These different processes have resulted in some discrepancies in recommendations made by BTS/SIGN and NICE.  This article seeks to provide some context to these differences in the key areas of:

  1. Diagnosis
  2. Pharmacological management
    • Treatment at diagnosis
    • The introduction of leukotriene receptor antagonists (LTRA) after low dose inhaled corticosteroids (ICS)
    • Maintenance and reliever therapy (MART)
    • Treatment beyond combined inhaler therapy
    • Some other issues in managing asthma in children

The BTS/SIGN guideline also provides recommendations for important aspects of asthma management that are not addressed within NICE guidelines. These include guidance on inhaler devices, the management of acute asthma attacks in both adults and children, the management of difficult asthma, guidance on asthma in adolescents, in pregnant women and on occupational factors.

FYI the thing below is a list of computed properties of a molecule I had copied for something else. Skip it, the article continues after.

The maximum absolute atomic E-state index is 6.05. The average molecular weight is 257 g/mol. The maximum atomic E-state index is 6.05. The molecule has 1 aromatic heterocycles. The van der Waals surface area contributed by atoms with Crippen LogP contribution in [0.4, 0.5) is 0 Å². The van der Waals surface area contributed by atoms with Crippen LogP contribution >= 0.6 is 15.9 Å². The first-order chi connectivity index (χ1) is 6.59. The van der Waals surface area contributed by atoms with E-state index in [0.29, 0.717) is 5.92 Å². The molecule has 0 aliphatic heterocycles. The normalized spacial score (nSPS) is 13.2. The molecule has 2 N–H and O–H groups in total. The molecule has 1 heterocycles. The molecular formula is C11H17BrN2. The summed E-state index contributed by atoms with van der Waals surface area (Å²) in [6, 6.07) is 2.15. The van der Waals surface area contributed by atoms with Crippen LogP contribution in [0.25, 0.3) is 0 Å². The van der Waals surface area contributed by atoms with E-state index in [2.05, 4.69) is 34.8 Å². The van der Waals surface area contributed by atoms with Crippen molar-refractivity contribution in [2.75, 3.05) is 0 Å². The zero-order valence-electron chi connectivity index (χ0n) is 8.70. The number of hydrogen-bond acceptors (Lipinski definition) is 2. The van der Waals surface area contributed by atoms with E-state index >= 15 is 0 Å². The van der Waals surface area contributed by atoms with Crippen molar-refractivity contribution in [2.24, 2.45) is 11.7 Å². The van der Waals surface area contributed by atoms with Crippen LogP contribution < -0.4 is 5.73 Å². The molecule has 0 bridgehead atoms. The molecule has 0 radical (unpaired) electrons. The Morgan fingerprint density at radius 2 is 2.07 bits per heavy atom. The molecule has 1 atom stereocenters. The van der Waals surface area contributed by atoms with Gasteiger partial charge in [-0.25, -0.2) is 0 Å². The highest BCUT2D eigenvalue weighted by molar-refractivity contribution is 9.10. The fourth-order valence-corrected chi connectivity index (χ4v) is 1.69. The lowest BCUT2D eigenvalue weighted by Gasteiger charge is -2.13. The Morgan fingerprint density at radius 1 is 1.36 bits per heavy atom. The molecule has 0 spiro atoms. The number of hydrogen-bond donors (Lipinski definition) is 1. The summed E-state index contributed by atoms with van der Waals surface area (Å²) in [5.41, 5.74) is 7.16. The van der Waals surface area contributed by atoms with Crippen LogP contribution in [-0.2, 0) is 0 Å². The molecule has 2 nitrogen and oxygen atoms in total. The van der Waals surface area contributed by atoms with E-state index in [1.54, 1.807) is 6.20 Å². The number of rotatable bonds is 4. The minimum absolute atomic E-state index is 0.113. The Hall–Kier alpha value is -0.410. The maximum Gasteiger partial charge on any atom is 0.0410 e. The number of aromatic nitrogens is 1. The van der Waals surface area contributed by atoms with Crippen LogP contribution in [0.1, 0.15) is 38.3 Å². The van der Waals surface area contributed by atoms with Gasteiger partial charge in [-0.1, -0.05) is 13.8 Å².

Read the full article here.

This article is currently in press. It may subject to minor content and format changes before publication in the February 2018 issue of Thorax.

Reflective Practice, Comfort Zones, And Mistakes.

2 Feb, 14 | by tomfardon

Doc2Doc user OmarhBore posted a blog this week on the futility of the current reflective practice system for junior doctors, suggesting alternative media for reflection, including poetry, amusing musings on NHS computer screens, and interpretive dance. He felt that the enforced reflections were too contrived, and there was more to be gained from reflection than the current system allows. Reflective practice wasn’t ‘invented’ when I was a lad, or at least, it wasn’t particularly encouraged. Not that I remember, that is.

But I agree with our Doc2Doc FY-Blogger. There’s a lot to be learnt from our experiences, particularly our mistakes. And it’s easy to make mistakes – I made a mistake today – but it’s harder to talk about it, learn something from it, and move forward.